By Daren Mueller and Alison Robertson, Department of Plant Pathology and Microbiology
Across Iowa many farmers and agronomists are starting to ask if or when to apply fungicide on corn and soybeans. Like the past few years, there have been very little early season foliar problems on both crops. In soybean, frogeye leaf spot, Cercospora leaf blight, and brown spot have been reported on seedlings. Brown spot is really the only foliar disease still being reported, although soybeans usually grow out of any early season infection. Likewise in corn, very few foliar diseases have been found prior to tasseling.
We have written several previous articles, including 2011 summaries for corn and soybean, fungicide application timing for soybean and a summary of responses on corn. This year we have had questions about spraying fungicides on drought stressed crops and applying half rates of fungicides. We will address both in this article.
The greatest responses to foliar fungicides we have seen over the past five years in Iowa have been when disease could impact yield of corn or soybean. Similar data have been reported from the north central region and even nationally.
We have found however, that when applying foliar fungicides in absence of significant disease, selecting the right product may make a small difference. In a four-year study funded through the Iowa Soybean Association and soybean checkoff involving hundreds of treatments on soybean across more than 20 total locations, we found that products containing the strobilurin fungicide had a greater response in the absence of disease (Figure 1). When disease was present, there were no differences between products containing a strobilurin, a triazole, premixes of a strobilurin and a triazole, or a carboximide.
For drought-stressed corn and soybean crops, there is limited scientifically valid data indicating if foliar fungicides will improve water use efficiency and increase yields. One published report on gravevine shows that strobilurins have no effect on water use efficiency (Diaz-Espejo, 2012). Considering the biology of pathogens and the plants, drought stress will reduce the chances of foliar fungal pathogens becoming established. Drought-stressed plants will also have lower yield potential. Both of these facts give us pause in recommending fungicides for drought-stressed crops.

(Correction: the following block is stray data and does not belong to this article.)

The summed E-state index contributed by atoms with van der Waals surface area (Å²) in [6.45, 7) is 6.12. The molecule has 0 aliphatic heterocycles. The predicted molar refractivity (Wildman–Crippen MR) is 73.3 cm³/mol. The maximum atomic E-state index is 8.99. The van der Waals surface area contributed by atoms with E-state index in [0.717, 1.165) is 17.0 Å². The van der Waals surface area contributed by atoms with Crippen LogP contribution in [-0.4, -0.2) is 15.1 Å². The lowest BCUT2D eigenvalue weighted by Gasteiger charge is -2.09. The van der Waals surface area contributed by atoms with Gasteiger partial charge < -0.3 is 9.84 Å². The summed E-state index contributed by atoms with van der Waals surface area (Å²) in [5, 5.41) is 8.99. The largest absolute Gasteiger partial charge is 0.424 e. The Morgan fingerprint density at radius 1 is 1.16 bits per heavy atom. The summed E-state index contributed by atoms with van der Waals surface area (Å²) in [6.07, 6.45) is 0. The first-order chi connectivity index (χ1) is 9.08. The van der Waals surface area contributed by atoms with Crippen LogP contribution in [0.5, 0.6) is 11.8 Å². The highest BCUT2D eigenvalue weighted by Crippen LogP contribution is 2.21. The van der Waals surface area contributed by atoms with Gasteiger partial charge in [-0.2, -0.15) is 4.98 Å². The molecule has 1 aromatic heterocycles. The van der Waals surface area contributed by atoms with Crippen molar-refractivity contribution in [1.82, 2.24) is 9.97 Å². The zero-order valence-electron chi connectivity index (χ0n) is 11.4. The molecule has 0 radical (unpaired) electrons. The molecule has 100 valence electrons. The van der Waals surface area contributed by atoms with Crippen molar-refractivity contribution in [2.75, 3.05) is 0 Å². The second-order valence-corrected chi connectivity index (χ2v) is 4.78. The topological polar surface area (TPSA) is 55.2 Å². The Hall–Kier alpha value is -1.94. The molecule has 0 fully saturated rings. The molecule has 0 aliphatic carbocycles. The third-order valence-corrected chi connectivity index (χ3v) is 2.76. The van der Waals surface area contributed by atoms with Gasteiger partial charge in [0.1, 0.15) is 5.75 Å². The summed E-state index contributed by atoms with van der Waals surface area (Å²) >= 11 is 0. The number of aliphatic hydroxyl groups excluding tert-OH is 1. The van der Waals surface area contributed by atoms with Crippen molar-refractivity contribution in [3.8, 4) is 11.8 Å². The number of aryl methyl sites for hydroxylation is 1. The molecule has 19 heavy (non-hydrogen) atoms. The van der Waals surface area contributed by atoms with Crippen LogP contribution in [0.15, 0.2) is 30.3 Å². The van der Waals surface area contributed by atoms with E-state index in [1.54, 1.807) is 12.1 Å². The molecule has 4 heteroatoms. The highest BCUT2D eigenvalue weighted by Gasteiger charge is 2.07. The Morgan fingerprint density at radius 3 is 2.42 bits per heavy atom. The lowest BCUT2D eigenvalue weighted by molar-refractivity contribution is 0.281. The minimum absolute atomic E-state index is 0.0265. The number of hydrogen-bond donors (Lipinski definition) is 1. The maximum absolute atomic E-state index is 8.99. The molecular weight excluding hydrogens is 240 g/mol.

Figure 1. Yield response of soybeans in Iowa to fungicides in different classes from 2008-2011.
Resistance to fungicides
A caution when spraying fungicides — scout fields after applying the fungicides and look for applications that do not appear to affect disease severity. Resistance to the strobilurin fungicides (Headline ®, Quadris ®, one of two active ingredients in Stratego YLD ® and Quilt ®) in the fungus that causes frogeye leaf spot was reported in Tennessee, Kentucky and Illinois in 2010. Resistant strains of the fungus were again found in 2011 in the same states and also Missouri. Reduced sensitivity to strobilurin fungicides has been reported for more than 30 pathogens and is often detected within a few years of the product being used on a crop.
There is a reason why chemical companies recommend the rates that are on labels. Research indicates that the recommended rate is most effective against targeted pathogens, but risk management also is strongly considered.
This leads to our second topic — half rate of fungicides. When half rates of fungicides are used, this increases the chances of fungi being able to survive these applications, and consequently increases the chances of fungicide-resistant strains of the fungus developing and becoming established. We encourage all farmers and agronomists to follow label rates to ensure that these highly effective disease management tools will be around for a long time.
Diaz-Espejo, A., Cuevas, M.V., Ribas-Carbo, M., Flexas, J., Martorell, S., Fernandez, J.E. 2012. The effect of strobilurins on leaf gas exchange, water use efficiency and ABA content in grapevine under field conditions. J Plant Physiol. 169(4):379-86.
Daren Mueller is an assistant professor in the Department of Plant Pathology and Microbiology. He can be reached at 515-460-8000 or e-mail firstname.lastname@example.org. Alison Robertson is an associate professor with extension and research responsibilities in the Department of Plant Pathology and Microbiology. She can be reached at 515-294-6708 or e-mail email@example.com.